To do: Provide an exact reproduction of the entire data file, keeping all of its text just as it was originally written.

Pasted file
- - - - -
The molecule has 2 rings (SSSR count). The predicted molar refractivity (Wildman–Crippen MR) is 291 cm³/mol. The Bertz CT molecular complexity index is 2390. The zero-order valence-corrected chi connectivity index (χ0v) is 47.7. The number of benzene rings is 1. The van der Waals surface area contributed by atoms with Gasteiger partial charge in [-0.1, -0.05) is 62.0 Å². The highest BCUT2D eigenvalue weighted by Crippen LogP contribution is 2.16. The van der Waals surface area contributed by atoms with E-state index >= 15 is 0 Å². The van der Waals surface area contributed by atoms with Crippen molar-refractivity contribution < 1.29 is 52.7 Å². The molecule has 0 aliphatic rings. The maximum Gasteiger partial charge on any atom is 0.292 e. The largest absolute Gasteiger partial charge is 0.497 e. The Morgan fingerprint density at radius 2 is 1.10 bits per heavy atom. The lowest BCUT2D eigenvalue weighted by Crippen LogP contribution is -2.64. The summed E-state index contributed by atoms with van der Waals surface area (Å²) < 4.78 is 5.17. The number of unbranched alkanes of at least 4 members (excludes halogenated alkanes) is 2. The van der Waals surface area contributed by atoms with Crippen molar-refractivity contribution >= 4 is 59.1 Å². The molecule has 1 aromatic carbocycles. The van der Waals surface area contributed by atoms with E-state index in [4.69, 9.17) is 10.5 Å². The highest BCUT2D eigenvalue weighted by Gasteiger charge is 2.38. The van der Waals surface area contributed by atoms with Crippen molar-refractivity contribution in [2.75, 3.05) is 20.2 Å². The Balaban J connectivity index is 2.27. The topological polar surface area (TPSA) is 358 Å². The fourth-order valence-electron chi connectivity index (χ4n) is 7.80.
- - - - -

The molecule has 2 rings (SSSR count). The predicted molar refractivity (Wildman–Crippen MR) is 291 cm³/mol. The Bertz CT molecular complexity index is 2390. The zero-order valence-corrected chi connectivity index (χ0v) is 47.7. The number of benzene rings is 1. The van der Waals surface area contributed by atoms with Gasteiger partial charge in [-0.1, -0.05) is 62.0 Å². The highest BCUT2D eigenvalue weighted by Crippen LogP contribution is 2.16. The van der Waals surface area contributed by atoms with E-state index >= 15 is 0 Å². The van der Waals surface area contributed by atoms with Crippen molar-refractivity contribution < 1.29 is 52.7 Å². The molecule has 0 aliphatic rings. The maximum Gasteiger partial charge on any atom is 0.292 e. The largest absolute Gasteiger partial charge is 0.497 e. The Morgan fingerprint density at radius 2 is 1.10 bits per heavy atom. The lowest BCUT2D eigenvalue weighted by Crippen LogP contribution is -2.64. The summed E-state index contributed by atoms with van der Waals surface area (Å²) < 4.78 is 5.17. The number of unbranched alkanes of at least 4 members (excludes halogenated alkanes) is 2. The van der Waals surface area contributed by atoms with Crippen molar-refractivity contribution >= 4 is 59.1 Å². The molecule has 1 aromatic carbocycles. The van der Waals surface area contributed by atoms with E-state index in [4.69, 9.17) is 10.5 Å². The highest BCUT2D eigenvalue weighted by Gasteiger charge is 2.38. The van der Waals surface area contributed by atoms with Crippen molar-refractivity contribution in [2.75, 3.05) is 20.2 Å². The Balaban J connectivity index is 2.27. The topological polar surface area (TPSA) is 358 Å². The fourth-order valence-electron chi connectivity index (χ4n) is 7.80.